And what I learned about self-love is that you cannot be hard on yourself, invalidating, punitive, angry, or, in any way, abusive—not even in jokes. Self-love has to do with treating ourselves with love and respect, and coping with love by being accepting, nurturing, comforting, patient, forgiving, understanding, empathetic, compassionate, and so on. As you can see, this excludes being self-critical, putting yourself down, and invalidating yourself.

Starting New Habits​

Behavioral patterns are hard to break because they become so ingrained in our way of being, but it is particularly good for our mental well-being and self-esteem to break those habits that don’t serve, support, or validate us.

It takes awareness and a conscious effort to catch yourself and redirect yourself in a positive, loving way. What I liked about personal development was that it was specifically about changing the way I handled things, which was different from talk therapy. I was open to changing my habits and willing to create new behavioral patterns that better suited my needs. It did take time, commitment, determination, and persistence to change these patterns and ingrain new behaviors, but it was possible.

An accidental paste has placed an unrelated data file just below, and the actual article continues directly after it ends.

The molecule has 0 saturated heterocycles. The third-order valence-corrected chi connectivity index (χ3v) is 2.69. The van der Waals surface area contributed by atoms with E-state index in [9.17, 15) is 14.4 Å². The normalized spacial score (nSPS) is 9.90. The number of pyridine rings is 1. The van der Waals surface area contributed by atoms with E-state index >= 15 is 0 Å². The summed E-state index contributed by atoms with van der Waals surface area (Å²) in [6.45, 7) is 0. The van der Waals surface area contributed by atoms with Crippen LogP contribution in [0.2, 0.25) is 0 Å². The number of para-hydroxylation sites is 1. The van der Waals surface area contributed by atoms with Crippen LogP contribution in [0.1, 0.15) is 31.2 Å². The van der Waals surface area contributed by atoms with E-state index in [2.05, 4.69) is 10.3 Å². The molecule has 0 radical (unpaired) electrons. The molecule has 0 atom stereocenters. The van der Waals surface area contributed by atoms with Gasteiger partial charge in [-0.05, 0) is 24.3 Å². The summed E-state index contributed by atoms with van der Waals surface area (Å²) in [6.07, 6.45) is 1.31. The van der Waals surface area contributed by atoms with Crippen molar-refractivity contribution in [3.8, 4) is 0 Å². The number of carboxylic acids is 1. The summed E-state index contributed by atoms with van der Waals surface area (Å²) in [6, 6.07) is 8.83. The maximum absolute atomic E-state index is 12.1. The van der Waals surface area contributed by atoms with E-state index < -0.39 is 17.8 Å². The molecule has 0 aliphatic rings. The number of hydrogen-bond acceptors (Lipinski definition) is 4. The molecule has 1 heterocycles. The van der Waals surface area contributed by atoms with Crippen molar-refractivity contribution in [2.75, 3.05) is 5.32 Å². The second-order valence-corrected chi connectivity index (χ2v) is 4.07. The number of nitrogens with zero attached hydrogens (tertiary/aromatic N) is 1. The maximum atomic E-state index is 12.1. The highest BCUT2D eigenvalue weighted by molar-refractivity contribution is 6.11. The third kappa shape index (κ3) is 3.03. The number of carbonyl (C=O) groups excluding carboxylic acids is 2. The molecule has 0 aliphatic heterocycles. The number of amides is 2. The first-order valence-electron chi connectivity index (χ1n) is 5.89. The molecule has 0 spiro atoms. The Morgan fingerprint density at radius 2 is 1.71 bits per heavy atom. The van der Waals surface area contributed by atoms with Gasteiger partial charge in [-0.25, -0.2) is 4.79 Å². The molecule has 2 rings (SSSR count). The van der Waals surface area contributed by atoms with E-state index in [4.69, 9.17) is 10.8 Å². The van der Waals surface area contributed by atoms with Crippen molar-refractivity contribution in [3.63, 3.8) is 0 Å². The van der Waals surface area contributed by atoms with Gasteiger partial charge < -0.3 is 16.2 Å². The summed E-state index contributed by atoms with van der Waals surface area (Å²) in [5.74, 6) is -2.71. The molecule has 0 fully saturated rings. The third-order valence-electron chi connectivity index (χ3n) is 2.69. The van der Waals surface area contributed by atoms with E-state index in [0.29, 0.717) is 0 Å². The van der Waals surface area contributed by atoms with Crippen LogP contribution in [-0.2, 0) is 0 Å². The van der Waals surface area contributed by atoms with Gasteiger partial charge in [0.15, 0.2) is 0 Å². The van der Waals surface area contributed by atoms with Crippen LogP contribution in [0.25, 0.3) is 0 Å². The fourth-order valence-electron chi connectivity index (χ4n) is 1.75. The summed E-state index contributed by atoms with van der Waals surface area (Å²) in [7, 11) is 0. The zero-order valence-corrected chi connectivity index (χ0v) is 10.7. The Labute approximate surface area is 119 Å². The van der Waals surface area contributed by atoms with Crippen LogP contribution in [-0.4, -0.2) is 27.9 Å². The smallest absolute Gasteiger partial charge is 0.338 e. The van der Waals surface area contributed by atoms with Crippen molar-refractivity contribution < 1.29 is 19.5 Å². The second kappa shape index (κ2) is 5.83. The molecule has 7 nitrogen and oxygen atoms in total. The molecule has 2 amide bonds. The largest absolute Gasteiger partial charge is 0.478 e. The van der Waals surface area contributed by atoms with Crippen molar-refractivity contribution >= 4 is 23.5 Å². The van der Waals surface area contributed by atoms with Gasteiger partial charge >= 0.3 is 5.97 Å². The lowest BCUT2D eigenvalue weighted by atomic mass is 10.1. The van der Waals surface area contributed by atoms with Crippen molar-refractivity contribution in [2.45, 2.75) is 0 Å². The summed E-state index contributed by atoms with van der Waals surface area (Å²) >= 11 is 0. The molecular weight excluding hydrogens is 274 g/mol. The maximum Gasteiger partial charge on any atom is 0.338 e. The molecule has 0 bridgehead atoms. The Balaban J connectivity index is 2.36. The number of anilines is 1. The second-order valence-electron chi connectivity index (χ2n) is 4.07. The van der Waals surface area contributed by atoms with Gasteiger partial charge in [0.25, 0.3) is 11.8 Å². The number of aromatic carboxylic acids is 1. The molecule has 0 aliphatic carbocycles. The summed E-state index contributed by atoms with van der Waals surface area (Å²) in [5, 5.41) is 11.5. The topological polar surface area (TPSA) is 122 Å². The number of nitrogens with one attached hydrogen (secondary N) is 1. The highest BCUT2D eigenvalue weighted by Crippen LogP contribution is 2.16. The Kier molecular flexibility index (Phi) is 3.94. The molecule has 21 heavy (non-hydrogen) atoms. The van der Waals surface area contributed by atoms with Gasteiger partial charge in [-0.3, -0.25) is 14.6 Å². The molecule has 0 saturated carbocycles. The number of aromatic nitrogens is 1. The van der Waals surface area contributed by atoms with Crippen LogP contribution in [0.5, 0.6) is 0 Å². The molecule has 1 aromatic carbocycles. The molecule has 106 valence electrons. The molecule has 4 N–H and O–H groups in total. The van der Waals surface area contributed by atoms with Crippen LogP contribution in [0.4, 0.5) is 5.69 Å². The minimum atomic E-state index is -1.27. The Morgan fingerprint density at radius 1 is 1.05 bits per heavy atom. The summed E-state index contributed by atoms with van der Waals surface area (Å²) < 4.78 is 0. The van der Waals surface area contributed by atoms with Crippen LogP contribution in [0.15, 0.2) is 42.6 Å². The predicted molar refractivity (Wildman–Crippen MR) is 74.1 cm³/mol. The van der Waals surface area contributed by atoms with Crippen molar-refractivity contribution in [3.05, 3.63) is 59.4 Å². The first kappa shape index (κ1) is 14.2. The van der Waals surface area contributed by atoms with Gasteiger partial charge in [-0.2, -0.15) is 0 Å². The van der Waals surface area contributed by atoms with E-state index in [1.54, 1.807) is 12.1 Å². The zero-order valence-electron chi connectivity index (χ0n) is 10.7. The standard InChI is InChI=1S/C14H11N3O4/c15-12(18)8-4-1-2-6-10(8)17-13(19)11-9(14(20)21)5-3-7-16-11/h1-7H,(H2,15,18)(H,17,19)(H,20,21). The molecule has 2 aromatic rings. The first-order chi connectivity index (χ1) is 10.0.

When I set my mind to it, I really didn’t find it that challenging. I made a promise to myself to stop all the ways I was being hard on myself. And I kept to it. I really monitored myself at all times. We are always with our thoughts, and I began to coach myself through my thinking when I would find myself being hard on myself. I would catch my thought pattern and redirect it with more supportive, accepting, and validating thoughts.

This actually taught me new ways to cope without being too hard on myself. It helped me to eventually eliminate this bad habit of being self-critical, which was really good for me because I did have a tendency to be too hard on myself at times. This also helped me learn self-acceptance, which further eliminated the habit of being hard on myself.

Learning & Self-Improvement​